Maya Embedded Language

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The Maya Embedded Language (MEL) is a scripting language used to simplify tasks in the 3D graphics software Autodesk Maya. Most tasks that can be achieved through Maya's GUI can be achieved with MEL, as well as certain tasks that are not available from the GUI. MEL offers a method of speeding up complicated or repetitive tasks, as well as allowing users to redistribute a specific set of commands to others that may find it useful.


MEL is syntactically similar to Perl and Tcl. It provides some memory management and dynamic array-allocation, and offers direct access to functions specific to Maya. The majority of standard Maya commands are default MEL scripts, saved in the Maya Program Files directory.

MEL is fairly limited compared to mainstream scripting languages. It is primarily a language meant to journal the Maya session,[citation needed] so it lacks many advanced features such as associative arrays. Python was added to Maya as an alternative to MEL in Maya 8.5. Still MEL offers some advantages to Python:

  • Discoverability of MEL is better since the built-in command echo server was created with MEL in mind.
  • A lot of legacy code and inner working of Maya is in MEL form. This provides many insights into undocumented inner workings of Maya.

MEL is often criticized for its lack of programming features, and object orientation. In practice, however, MEL is used as a metaprogramming language where MEL just instructs Maya's node architecture to solve the problem. Since nodes form the actual computational core of Maya using a more robust readily apparent programming method would be a very inefficient approach. In many ways MEL complements the Maya API, with somewhat clear boundaries between allocated tasks. This makes MEL harder to learn and fully understand.


The tools designed using MEL scripts generally come under the following categories:

  • Data I/O
  • Motion capture data import
  • Proprietary game data export
  • Scene meta-data for production tracking
  • Geometry creation and modification
  • Custom primitives
  • Third-party renderer specific data type (e.g., RenderMan sub-divisional surfaces)
  • Modeling tools not offered in the base package
  • Animation tools
  • Muscle simulators
  • Rigging and setting up controls
  • Crowd AI behavior
  • Lighting /rendering tools
  • Automatic creation of common complex shader setups
  • Pre- and post-render effects
  • Making calls to third-party renderers
  • Dynamics
  • Custom particle behavior
  • Simulated object emergent flocking and swarming
  • Genetic algorithms
  • Cloth simulation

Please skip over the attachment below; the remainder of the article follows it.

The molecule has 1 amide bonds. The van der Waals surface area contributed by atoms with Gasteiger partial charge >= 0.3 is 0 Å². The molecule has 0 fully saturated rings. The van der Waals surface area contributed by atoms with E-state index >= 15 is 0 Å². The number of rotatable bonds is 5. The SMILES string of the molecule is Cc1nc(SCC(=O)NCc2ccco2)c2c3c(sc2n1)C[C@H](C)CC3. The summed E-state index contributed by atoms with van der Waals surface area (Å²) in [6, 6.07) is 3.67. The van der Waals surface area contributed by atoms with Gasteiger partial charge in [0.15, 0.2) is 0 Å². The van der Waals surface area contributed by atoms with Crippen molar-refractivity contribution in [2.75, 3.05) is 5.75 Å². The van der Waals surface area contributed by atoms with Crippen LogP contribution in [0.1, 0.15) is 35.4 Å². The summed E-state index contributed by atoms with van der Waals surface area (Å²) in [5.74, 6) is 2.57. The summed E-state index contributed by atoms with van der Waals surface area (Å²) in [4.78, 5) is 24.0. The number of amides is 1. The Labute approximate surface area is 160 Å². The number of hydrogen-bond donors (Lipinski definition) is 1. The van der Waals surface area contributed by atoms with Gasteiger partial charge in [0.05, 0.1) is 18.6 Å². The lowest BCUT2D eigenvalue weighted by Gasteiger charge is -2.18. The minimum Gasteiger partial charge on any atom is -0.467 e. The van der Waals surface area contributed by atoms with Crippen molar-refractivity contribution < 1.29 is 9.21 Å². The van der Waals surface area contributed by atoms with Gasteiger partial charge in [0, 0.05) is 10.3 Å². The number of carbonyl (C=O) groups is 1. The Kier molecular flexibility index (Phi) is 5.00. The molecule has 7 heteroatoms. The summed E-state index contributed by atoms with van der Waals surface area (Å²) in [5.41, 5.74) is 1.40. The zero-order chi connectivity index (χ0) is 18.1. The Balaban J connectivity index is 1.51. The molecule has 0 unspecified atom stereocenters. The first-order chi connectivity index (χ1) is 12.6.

• File and folder scene setup and maintenance
  • User interface customization
  • Custom character controls
  • Removal of invalid Maya commands
  • Custom UIs


This is an example of a script which copies a selected object through its path:

// animated duplicates/instances script
proc animatedDuplication (int $rangeStart, int $rangeEnd, int $numOfDuplicates, int $duplicateOrInstance)
    int $range_start = $rangeStart;
    int $range_end = $rangeEnd;
    int $num_of_duplicates = $numOfDuplicates;
    int $step_size = ($range_end - $range_start) / $num_of_duplicates;
    int $i = 0;
    int $temp;

    currentTime $range_start;     // set to range start

    string $selectedObjects[];    // to store selected objects
    $selectedObjects = `ls -sl`;  // store selected objects
    select $selectedObjects;

    while ($i <= $num_of_duplicates)
        $temp = $range_start + ($step_size * $i);
        currentTime ($temp);
        // selected the objects to duplicate or instance
        select $selectedObjects;
        if($duplicateOrInstance == 0)

 // Usage example:
 //  duplicate the current selection 5 times --
 //  evenly distributed between frame 1 and 240
 animatedDuplication(1, 240, 5, 0);


Maya also offers an expression language that is a super-set of MEL, and results in nodes that are executed as part of Maya's dependency graph. Expressions are developed with Maya's expression editor, and allow scripts to trigger while Maya evaluates the scene file at each change in time, to simulate complex behaviors or perform other useful tasks.


  • Mark R. Wilkins, Chris Kazmier: "MEL Scripting for Maya Animators". 2nd edition, Morgan Kaufmann 2005; ISBN 0-12-088793-2
  • Pisca, Nicholas, "YSYT - Maya MEL Basics for Designers". 1st edition, 0001d Publishing 2009; ISBN 978-0-578-00988-9

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